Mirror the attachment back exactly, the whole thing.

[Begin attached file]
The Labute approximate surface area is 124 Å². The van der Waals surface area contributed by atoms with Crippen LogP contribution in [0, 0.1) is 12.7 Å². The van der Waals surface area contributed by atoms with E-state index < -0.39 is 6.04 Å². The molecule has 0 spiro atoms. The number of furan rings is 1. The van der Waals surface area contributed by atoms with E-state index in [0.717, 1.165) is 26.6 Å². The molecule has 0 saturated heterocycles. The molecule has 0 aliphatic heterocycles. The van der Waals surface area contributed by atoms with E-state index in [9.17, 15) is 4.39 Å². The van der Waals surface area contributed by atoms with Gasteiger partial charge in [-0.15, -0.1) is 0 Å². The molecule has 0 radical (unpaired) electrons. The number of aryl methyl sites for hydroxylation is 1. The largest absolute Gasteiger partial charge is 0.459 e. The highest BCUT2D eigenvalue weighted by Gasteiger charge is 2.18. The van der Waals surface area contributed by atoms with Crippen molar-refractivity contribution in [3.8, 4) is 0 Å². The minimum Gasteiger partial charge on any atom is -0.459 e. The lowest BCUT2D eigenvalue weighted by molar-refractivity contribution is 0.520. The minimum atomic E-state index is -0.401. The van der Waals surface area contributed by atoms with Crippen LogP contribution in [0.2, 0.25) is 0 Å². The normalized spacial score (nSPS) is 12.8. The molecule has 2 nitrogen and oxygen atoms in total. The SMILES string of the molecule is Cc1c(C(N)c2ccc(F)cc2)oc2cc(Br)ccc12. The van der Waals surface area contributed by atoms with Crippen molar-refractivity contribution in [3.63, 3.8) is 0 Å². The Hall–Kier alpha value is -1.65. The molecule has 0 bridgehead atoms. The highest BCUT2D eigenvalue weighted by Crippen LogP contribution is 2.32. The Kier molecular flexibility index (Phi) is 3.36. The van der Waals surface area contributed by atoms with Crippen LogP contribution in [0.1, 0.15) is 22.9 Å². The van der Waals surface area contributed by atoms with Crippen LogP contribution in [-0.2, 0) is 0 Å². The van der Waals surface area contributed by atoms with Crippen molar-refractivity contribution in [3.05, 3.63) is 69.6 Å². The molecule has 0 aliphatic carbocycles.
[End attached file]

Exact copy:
The Labute approximate surface area is 124 Å². The van der Waals surface area contributed by atoms with Crippen LogP contribution in [0, 0.1) is 12.7 Å². The van der Waals surface area contributed by atoms with E-state index < -0.39 is 6.04 Å². The molecule has 0 spiro atoms. The number of furan rings is 1. The van der Waals surface area contributed by atoms with E-state index in [0.717, 1.165) is 26.6 Å². The molecule has 0 saturated heterocycles. The molecule has 0 aliphatic heterocycles. The van der Waals surface area contributed by atoms with E-state index in [9.17, 15) is 4.39 Å². The van der Waals surface area contributed by atoms with Gasteiger partial charge in [-0.15, -0.1) is 0 Å². The molecule has 0 radical (unpaired) electrons. The number of aryl methyl sites for hydroxylation is 1. The largest absolute Gasteiger partial charge is 0.459 e. The highest BCUT2D eigenvalue weighted by Gasteiger charge is 2.18. The van der Waals surface area contributed by atoms with Crippen molar-refractivity contribution in [3.8, 4) is 0 Å². The minimum Gasteiger partial charge on any atom is -0.459 e. The lowest BCUT2D eigenvalue weighted by molar-refractivity contribution is 0.520. The minimum atomic E-state index is -0.401. The van der Waals surface area contributed by atoms with Crippen LogP contribution in [0.2, 0.25) is 0 Å². The normalized spacial score (nSPS) is 12.8. The molecule has 2 nitrogen and oxygen atoms in total. The SMILES string of the molecule is Cc1c(C(N)c2ccc(F)cc2)oc2cc(Br)ccc12. The van der Waals surface area contributed by atoms with Crippen molar-refractivity contribution in [3.63, 3.8) is 0 Å². The Hall–Kier alpha value is -1.65. The molecule has 0 bridgehead atoms. The highest BCUT2D eigenvalue weighted by Crippen LogP contribution is 2.32. The Kier molecular flexibility index (Phi) is 3.36. The van der Waals surface area contributed by atoms with Crippen LogP contribution in [0.1, 0.15) is 22.9 Å². The van der Waals surface area contributed by atoms with Crippen LogP contribution in [-0.2, 0) is 0 Å². The van der Waals surface area contributed by atoms with Crippen molar-refractivity contribution in [3.05, 3.63) is 69.6 Å². The molecule has 0 aliphatic carbocycles.